When an ailing heart can't move blood on its own, an implanted pump can help keep it flowing smoothly. But there's a major drawback: the power supply is large, must be housed outside the body, and is usually connected to the pump via an electric cord that runs through the abdominal wall—a source of constant irritation and potential infection.
Researchers have now demonstrated a prototype wireless heart pump that eliminates the need for the cord altogether. And unlike some wireless implants, it is reliable and efficient over a range of distances, from a few centimeters to a meter or more.
The pump was developed by Josh Smith, associate professor of computer science and electrical engineering at the University of Washington, and Pramod Bonde, a heart surgeon at the University of Pittsburgh Medical Center, and presented at the American Society for Artificial Internal Organs' annual meeting in Washington, D.C., last month.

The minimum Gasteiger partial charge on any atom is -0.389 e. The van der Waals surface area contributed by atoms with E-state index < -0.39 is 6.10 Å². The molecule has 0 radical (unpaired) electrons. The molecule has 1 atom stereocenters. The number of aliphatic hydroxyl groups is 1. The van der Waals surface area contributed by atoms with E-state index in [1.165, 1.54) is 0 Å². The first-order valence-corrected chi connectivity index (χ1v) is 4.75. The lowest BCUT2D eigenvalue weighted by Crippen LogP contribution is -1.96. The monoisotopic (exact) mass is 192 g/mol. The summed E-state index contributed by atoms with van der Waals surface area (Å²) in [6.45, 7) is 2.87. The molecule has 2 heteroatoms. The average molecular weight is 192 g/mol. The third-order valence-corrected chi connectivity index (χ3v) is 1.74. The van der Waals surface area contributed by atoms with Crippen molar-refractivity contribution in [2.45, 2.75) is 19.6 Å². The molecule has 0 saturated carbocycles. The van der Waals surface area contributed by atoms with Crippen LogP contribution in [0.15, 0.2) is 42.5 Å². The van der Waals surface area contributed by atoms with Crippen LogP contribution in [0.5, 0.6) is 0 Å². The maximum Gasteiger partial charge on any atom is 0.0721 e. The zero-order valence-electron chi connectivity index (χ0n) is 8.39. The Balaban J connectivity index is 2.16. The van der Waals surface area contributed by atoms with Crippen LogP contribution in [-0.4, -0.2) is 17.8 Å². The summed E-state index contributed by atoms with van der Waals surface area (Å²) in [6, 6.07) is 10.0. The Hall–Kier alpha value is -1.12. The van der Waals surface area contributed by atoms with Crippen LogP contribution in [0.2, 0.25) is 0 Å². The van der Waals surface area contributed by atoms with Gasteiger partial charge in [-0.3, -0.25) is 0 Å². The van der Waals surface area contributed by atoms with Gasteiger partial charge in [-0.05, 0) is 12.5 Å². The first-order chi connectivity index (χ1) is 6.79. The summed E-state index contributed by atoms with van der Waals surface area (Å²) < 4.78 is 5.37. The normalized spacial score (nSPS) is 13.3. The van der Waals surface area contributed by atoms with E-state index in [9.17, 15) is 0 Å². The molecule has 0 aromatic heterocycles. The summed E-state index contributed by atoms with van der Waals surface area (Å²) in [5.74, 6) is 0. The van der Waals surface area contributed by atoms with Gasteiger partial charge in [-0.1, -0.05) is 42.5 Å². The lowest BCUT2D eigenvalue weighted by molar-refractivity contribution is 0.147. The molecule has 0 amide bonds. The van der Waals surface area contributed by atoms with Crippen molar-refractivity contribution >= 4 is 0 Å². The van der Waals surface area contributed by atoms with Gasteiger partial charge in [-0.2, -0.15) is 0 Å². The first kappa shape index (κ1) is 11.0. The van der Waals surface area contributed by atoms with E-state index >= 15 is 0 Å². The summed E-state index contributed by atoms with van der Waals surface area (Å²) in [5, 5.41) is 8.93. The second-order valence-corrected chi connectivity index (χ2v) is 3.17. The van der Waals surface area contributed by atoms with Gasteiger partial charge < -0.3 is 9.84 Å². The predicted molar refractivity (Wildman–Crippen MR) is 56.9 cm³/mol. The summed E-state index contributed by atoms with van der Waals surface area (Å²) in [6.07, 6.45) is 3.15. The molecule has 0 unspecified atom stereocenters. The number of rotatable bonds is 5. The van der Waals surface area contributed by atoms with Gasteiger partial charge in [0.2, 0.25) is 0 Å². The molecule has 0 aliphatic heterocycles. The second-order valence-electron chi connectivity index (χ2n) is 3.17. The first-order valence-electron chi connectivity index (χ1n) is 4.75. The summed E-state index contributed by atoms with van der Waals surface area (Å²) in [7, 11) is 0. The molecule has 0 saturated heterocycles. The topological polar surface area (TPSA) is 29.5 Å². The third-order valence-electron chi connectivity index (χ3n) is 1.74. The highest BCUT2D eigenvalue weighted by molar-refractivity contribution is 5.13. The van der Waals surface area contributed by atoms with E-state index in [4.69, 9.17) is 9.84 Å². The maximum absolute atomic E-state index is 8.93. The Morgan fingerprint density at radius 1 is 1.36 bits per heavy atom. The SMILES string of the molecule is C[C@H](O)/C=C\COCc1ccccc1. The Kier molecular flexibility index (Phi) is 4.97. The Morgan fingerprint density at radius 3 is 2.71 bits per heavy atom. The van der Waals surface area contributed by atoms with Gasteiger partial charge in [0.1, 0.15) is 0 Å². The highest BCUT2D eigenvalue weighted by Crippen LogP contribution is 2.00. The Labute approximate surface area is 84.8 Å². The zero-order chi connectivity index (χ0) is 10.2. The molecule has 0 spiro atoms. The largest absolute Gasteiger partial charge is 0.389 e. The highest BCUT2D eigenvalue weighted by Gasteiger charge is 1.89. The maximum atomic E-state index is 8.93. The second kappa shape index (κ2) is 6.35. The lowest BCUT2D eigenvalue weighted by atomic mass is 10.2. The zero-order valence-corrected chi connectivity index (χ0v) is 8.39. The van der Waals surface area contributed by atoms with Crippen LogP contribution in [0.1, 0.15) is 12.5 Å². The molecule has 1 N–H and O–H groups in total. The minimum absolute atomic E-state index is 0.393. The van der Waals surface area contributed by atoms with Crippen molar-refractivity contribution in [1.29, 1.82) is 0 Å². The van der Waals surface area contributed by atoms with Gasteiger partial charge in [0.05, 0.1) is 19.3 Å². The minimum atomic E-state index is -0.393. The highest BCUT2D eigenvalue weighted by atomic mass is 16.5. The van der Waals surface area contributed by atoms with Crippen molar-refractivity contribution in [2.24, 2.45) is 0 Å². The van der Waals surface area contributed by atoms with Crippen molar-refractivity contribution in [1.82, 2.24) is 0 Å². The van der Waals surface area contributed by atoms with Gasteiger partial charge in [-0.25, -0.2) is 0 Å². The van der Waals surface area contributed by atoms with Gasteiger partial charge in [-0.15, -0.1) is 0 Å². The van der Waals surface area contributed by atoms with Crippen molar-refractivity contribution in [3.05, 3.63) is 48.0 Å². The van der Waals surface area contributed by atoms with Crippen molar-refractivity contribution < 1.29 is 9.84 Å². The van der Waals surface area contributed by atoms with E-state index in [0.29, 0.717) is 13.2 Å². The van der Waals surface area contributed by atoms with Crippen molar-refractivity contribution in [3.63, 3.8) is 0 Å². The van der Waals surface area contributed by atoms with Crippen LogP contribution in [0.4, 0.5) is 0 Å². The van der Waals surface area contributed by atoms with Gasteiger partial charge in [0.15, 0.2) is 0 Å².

Most implanted medical devices, such as pacemakers and defibrillators, can work with internal batteries, but heart pumps and artificial hearts require more power. An artificial heart called the AbioCore is powered wirelessly, but the power transmitter, affixed to the skin, has to stay aligned with the receiver inside the body. "Just a few millimeters of separation and misalignment results in energy loss," says Bonde.
Smith and Bonde's new wireless pump gets around the alignment problem by modifying the way power is sent and received. The external power transmitter is a metal coil that emits an oscillating magnetic field around